Age Friendly: Sharing ideas at Anchorage listening session

On a chilly Tuesday evening, Nov. 1, the beautifully renovated Anchorage Senior Activity Center was abuzz with chatter and activity as residents of Anchorage shared input on Anchorage as an Age-Friendly Community. The Network of Age-Friendly States and Communities (NAFSC), an international initiative, began in 2006 to encourage cities to be ready for rapidly aging populations by helping people thrive in their homes and communities as they age. The recent listening session was the program for the November gathering for Age Smart, a monthly forum on aging well sponsored by AARP Alaska, Older Persons’ Action Group, and Anchorage Senior Activity Center.

The program began with a light dinner provided by the Anchorage Senior Activity Center’s Arctic Rose Restaurant and a presentation by AARP Alaska volunteer state president Madeline Holdorf and state director Teresa Holt, who provided an overview of the age-friendly initiative, including detailed descriptions of each of the eight domains of livability: Health Services and Community Support, Transportation, Social Participation, Communication and Information, Outdoor Spaces and Buildings, Housing, Respect and Social Inclusion, and Civic Participation and Employment.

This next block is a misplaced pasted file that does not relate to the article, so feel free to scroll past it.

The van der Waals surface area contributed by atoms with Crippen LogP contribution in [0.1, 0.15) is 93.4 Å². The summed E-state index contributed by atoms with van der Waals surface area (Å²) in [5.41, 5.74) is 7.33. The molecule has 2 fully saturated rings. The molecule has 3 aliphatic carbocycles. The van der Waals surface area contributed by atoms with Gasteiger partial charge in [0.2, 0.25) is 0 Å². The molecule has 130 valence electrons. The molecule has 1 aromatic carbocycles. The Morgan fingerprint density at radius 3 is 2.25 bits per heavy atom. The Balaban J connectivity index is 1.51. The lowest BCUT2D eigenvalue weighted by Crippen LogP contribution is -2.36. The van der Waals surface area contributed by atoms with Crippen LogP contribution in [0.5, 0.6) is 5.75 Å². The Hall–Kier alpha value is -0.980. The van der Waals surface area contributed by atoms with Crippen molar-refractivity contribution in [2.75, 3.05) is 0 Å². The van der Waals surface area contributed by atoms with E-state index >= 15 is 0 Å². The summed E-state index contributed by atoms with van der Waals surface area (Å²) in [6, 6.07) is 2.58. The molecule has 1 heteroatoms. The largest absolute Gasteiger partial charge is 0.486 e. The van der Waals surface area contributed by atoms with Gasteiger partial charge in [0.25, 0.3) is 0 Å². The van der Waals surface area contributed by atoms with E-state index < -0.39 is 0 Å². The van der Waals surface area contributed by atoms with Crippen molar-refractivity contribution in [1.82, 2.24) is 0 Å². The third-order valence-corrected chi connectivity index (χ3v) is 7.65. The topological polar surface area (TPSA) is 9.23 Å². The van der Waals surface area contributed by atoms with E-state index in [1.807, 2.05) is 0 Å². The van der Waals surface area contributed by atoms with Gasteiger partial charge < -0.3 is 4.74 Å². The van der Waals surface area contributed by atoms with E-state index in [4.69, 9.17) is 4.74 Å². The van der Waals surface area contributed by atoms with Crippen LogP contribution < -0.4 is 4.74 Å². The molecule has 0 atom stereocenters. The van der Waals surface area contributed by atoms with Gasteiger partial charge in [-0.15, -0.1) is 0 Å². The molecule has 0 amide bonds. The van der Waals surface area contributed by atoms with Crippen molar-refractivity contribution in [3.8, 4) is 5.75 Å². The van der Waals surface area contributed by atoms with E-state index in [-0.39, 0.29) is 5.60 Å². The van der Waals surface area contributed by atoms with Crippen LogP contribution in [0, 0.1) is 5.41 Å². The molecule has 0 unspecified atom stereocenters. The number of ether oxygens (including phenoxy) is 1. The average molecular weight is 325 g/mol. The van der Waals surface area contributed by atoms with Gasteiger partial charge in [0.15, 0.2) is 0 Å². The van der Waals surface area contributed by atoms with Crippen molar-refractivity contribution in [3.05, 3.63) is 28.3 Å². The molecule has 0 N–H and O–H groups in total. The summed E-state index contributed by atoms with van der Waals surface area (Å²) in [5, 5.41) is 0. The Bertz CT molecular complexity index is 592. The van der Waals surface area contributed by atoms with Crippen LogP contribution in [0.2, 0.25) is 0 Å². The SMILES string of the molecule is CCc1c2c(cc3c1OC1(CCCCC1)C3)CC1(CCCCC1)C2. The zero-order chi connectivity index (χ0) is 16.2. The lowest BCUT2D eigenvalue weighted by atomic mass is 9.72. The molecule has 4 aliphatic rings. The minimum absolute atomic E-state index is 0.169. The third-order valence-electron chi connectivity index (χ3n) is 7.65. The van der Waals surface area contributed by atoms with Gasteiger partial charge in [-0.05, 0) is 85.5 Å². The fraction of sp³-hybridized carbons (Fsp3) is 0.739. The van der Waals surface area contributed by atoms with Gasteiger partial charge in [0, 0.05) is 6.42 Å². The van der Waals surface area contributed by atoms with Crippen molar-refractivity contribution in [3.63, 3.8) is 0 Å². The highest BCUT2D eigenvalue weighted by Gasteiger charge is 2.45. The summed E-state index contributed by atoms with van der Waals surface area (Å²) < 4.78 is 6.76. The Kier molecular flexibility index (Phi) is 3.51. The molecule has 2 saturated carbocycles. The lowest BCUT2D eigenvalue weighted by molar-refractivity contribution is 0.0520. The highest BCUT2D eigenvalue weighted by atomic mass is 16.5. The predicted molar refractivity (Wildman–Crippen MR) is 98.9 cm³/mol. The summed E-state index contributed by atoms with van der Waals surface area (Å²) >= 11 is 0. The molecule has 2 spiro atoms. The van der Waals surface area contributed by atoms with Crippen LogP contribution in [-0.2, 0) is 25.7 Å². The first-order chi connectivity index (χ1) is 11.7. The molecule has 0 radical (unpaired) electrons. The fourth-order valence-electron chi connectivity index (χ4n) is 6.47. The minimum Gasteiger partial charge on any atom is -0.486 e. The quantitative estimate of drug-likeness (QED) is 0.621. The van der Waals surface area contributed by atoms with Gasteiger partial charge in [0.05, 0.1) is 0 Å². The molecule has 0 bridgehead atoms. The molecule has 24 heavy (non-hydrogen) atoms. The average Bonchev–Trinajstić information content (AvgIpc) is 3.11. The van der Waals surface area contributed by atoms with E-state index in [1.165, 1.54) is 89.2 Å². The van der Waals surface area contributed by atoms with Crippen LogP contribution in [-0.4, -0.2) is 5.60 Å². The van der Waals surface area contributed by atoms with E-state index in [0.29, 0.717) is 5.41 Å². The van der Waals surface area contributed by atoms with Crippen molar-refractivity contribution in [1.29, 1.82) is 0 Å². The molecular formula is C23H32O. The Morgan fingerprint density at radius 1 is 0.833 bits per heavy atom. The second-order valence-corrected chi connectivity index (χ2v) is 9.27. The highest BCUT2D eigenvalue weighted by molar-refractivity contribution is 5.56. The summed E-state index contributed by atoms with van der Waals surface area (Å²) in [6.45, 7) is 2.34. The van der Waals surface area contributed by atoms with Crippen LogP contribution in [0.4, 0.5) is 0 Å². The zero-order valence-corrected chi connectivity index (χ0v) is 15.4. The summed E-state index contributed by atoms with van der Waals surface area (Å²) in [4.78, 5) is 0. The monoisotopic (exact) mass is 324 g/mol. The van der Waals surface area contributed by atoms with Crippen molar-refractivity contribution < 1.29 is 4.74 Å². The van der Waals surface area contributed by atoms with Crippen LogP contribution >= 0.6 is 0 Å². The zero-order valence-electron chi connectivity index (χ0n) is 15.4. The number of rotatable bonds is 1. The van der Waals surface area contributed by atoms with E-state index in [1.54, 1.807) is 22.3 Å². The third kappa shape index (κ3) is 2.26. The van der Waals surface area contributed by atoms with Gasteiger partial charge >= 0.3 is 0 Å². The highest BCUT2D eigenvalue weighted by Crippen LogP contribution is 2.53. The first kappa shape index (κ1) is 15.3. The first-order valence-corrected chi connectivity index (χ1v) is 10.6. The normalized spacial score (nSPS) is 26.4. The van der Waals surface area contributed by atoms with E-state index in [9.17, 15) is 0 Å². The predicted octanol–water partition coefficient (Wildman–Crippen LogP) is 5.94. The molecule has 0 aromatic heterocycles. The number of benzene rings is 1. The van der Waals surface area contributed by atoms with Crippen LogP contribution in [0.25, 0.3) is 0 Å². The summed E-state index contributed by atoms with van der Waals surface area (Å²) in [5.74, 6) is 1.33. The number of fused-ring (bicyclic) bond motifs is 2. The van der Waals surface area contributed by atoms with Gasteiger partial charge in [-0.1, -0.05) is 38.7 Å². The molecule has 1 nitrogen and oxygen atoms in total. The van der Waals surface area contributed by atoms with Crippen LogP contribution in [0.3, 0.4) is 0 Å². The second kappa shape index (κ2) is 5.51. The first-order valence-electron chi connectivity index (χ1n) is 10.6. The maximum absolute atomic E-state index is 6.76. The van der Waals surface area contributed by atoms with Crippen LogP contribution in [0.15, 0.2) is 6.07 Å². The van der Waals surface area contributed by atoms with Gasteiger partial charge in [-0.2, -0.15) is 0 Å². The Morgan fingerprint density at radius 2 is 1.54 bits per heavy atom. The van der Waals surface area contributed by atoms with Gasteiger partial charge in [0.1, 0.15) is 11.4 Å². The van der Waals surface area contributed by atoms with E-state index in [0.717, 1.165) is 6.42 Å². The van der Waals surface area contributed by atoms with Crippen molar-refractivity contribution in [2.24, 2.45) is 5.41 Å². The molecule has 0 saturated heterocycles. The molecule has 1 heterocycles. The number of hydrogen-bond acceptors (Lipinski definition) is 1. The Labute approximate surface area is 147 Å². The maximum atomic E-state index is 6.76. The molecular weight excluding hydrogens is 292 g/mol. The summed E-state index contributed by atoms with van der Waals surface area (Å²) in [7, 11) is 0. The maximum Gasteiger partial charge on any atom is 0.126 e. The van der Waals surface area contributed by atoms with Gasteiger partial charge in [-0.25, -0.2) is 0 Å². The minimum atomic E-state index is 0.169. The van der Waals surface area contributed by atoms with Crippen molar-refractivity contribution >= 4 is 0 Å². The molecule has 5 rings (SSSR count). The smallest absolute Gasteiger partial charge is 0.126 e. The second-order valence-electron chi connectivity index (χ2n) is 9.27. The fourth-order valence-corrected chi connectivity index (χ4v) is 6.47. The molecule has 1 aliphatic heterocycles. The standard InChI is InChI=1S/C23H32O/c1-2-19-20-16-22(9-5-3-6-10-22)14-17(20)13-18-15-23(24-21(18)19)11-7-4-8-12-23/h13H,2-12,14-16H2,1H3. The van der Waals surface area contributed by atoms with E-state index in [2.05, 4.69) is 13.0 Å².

After dinner, the audience was asked to select the domain most important to them and sit at the domain’s dedicated table for facilitated discussion. After providing input, participants moved to new tables, selecting a second domain. Discussion and sharing were lively, with many participants eager to share specific feedback about Anchorage’s successes and shortcomings in each domain.

Among the comments, attendees highlighted the needs for improvements in Anchorage’s public transit system, suggesting additional free days for seniors, monitored bus stops, new People Mover routes and expanded night transportation options for elders. Discussion about health services noted a “lack of easy-to-find information on how seniors can get assistance with medical appointment scheduling and finding community services.” From having store-to-vehicle escorts at the grocery to providing winter clothes for seniors to prevent slips and falls, attendees shared not only feedback but also great suggestions for making Anchorage age-friendly for all residents.

This was the first of a series of listening sessions AARP Alaska will be hosting in Anchorage to prepare an age-friendly Community Action Plan. To get more information on the Anchorage Age-Friendly initiative or to volunteer to help, contact Patrick Curtis at or call 907-268-7919.

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